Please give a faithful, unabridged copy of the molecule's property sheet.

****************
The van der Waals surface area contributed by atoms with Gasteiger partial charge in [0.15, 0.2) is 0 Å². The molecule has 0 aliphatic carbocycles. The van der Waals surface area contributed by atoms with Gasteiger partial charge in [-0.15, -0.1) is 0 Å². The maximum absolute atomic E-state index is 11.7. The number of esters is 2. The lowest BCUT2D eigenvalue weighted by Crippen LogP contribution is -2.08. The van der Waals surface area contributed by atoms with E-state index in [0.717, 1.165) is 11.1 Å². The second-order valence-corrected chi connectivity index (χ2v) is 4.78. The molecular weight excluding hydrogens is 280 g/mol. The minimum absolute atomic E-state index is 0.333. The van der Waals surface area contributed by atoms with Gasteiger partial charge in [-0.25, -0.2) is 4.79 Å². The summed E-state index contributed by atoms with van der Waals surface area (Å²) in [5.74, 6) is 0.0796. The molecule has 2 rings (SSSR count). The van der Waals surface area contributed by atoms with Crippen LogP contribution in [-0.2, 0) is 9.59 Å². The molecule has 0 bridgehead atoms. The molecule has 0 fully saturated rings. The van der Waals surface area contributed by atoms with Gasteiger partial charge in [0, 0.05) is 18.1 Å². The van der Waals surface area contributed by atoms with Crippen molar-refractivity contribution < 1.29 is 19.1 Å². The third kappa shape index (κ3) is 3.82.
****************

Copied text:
The van der Waals surface area contributed by atoms with Gasteiger partial charge in [0.15, 0.2) is 0 Å². The molecule has 0 aliphatic carbocycles. The van der Waals surface area contributed by atoms with Gasteiger partial charge in [-0.15, -0.1) is 0 Å². The maximum absolute atomic E-state index is 11.7. The number of esters is 2. The lowest BCUT2D eigenvalue weighted by Crippen LogP contribution is -2.08. The van der Waals surface area contributed by atoms with E-state index in [0.717, 1.165) is 11.1 Å². The second-order valence-corrected chi connectivity index (χ2v) is 4.78. The molecular weight excluding hydrogens is 280 g/mol. The minimum absolute atomic E-state index is 0.333. The van der Waals surface area contributed by atoms with Gasteiger partial charge in [-0.25, -0.2) is 4.79 Å². The summed E-state index contributed by atoms with van der Waals surface area (Å²) in [5.74, 6) is 0.0796. The molecule has 2 rings (SSSR count). The van der Waals surface area contributed by atoms with Crippen LogP contribution in [-0.2, 0) is 9.59 Å². The molecule has 0 bridgehead atoms. The molecule has 0 fully saturated rings. The van der Waals surface area contributed by atoms with Gasteiger partial charge in [0, 0.05) is 18.1 Å². The van der Waals surface area contributed by atoms with Crippen molar-refractivity contribution < 1.29 is 19.1 Å². The third kappa shape index (κ3) is 3.82.